In addition to the Taliban, the raw data may also prove useful to hostile intelligence services in countries such as China and Russia, who have the resources to process and make sense of such vast vaults of data, said Ellen McCarthy, former U.S. intelligence officer and president of the Intelligence and National Security Alliance.

Former CIA chief Michael Hayden added: "If I'm head of the Russian intelligence, I'm getting my best English speakers and saying: 'Read every document, and I want you to tell me, how good are these guys? What are their approaches, their strengths, their weaknesses and their blind spots?'"

Assange agreed the files offered insight into U.S. tactics. But he said that was nothing new for his Web site, noting that WikiLeaks already carries a copy of the U.S. Special Forces' 2006 manual for southern Afghanistan.

"We put out that stuff all the time," he said.

He seemed irritated when a member of the audience pressed him on whether there were ever any legitimate national security concerns that would prevent him from publishing a leaked document.

"It is not our role to play sides for states. States have national security concerns, we do not have national security concerns," he said.

"You often hear ... that something may be a threat to U.S. national security. This must be shot down, whenever this statement is made. A threat to U.S. national security? Is anyone serious? The security of the entire nation of the United States? It is ridiculous!" he declared.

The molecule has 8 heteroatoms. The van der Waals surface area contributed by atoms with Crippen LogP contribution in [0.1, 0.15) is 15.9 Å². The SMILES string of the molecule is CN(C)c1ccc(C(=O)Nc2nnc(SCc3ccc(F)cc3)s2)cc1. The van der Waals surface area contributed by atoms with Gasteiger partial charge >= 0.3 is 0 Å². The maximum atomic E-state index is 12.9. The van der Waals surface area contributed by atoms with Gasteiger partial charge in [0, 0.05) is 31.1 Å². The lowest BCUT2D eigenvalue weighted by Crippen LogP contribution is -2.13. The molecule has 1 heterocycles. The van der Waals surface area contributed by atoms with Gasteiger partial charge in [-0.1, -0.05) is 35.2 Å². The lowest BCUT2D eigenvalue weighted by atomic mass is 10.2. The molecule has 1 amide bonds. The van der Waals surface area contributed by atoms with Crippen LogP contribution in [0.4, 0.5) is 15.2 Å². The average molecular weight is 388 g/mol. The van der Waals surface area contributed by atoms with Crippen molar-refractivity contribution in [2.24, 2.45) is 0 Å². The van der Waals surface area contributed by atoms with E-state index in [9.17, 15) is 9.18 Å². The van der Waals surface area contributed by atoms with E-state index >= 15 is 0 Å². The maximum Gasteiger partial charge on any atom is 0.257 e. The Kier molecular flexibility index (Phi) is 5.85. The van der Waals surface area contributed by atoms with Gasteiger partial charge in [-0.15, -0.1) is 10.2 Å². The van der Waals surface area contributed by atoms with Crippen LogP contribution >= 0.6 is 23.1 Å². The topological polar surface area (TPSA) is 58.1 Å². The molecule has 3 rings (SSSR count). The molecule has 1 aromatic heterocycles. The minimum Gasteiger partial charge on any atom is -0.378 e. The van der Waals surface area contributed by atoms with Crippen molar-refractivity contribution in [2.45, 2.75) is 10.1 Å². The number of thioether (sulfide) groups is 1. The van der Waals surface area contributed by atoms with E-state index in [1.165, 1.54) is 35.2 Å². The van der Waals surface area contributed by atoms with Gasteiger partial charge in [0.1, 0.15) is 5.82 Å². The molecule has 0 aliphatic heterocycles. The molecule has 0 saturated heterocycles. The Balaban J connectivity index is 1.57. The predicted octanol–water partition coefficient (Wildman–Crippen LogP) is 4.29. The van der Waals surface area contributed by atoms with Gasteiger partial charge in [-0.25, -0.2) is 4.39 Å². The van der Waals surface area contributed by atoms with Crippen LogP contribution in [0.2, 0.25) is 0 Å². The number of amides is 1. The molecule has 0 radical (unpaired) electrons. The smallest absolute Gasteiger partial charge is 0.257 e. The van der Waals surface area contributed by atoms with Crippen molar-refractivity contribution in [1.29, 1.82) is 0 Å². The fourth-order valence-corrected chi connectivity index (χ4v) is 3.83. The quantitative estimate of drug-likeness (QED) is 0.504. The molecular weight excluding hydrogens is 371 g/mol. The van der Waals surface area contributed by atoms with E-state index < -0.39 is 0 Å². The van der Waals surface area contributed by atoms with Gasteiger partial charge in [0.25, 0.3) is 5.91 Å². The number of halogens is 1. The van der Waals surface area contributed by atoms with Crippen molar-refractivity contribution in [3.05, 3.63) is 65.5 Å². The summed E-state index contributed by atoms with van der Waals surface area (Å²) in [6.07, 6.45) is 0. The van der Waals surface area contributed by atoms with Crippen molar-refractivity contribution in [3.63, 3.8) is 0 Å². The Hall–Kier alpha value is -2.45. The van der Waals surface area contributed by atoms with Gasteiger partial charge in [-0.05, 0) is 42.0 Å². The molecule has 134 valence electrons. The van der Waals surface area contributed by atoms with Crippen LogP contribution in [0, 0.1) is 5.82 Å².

But he admitted that individual cases were different.

"If we are talking a threat to individual soldiers ... or citizens of the United States, then that is potentially a genuine concern," he said.

---

Associated Press Writer Kimberly Dozier in Washington and Sarah El Deeb in Cairo contributed to this story.

---

Online:

: http://wikileaks.org/

Frontline Club: http://frontlineclub.com/

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User comments : 34

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Noumenon
1 / 5 (6) Jul 28, 2010
The person who leaked to this typical activist dolt Assange, should be immediately arrested and shot.

And why is this in technology on PhysOrg,... because treason can now be automated?
El_Nose
5 / 5 (2) Jul 28, 2010
its here because this is a question on philosophy and technology usage.

Musashi
3.7 / 5 (3) Jul 29, 2010
Just because there was a great deal of information compiled, does not mean the individual bits are particularly relevant, or much different from what is leaked on a regular basis, or from what should be public record in the first place. Transparency is paramount if one is expected to reasonably trust one's government's motivations, as opposed to blind faith in their assumed righteousness. There would be no problem in the nondisclosure of sensitive material, if what is "sensitive" was left to the people's discretion. If any instance that might make the military look bad is top-secret, there is no basis for trust.
marjon